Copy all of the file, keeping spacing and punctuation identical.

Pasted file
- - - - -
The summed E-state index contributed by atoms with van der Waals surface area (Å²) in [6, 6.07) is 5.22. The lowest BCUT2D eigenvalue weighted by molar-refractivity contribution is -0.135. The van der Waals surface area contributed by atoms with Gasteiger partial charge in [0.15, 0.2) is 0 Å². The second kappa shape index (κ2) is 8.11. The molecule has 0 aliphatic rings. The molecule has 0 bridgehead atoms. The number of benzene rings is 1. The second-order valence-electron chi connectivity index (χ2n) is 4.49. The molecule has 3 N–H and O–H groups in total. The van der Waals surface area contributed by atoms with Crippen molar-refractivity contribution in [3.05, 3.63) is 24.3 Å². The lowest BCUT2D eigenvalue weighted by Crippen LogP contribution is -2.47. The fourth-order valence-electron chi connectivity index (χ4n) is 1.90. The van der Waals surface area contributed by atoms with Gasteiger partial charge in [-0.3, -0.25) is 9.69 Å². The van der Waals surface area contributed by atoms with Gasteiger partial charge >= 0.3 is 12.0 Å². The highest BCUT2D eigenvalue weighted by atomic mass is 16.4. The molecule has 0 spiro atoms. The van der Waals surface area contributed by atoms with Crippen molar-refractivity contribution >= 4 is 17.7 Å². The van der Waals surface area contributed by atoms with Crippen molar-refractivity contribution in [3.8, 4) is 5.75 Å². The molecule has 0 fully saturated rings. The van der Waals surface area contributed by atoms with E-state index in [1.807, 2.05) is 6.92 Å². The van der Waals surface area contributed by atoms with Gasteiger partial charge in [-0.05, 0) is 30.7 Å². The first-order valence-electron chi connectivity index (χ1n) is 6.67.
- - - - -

The summed E-state index contributed by atoms with van der Waals surface area (Å²) in [6, 6.07) is 5.22. The lowest BCUT2D eigenvalue weighted by molar-refractivity contribution is -0.135. The van der Waals surface area contributed by atoms with Gasteiger partial charge in [0.15, 0.2) is 0 Å². The second kappa shape index (κ2) is 8.11. The molecule has 0 aliphatic rings. The molecule has 0 bridgehead atoms. The number of benzene rings is 1. The second-order valence-electron chi connectivity index (χ2n) is 4.49. The molecule has 3 N–H and O–H groups in total. The van der Waals surface area contributed by atoms with Crippen molar-refractivity contribution in [3.05, 3.63) is 24.3 Å². The lowest BCUT2D eigenvalue weighted by Crippen LogP contribution is -2.47. The fourth-order valence-electron chi connectivity index (χ4n) is 1.90. The van der Waals surface area contributed by atoms with Gasteiger partial charge in [-0.3, -0.25) is 9.69 Å². The van der Waals surface area contributed by atoms with Gasteiger partial charge >= 0.3 is 12.0 Å². The highest BCUT2D eigenvalue weighted by atomic mass is 16.4. The molecule has 0 spiro atoms. The van der Waals surface area contributed by atoms with Crippen molar-refractivity contribution >= 4 is 17.7 Å². The van der Waals surface area contributed by atoms with Crippen molar-refractivity contribution in [3.8, 4) is 5.75 Å². The molecule has 0 fully saturated rings. The van der Waals surface area contributed by atoms with E-state index in [1.807, 2.05) is 6.92 Å². The van der Waals surface area contributed by atoms with Gasteiger partial charge in [-0.05, 0) is 30.7 Å². The first-order valence-electron chi connectivity index (χ1n) is 6.67.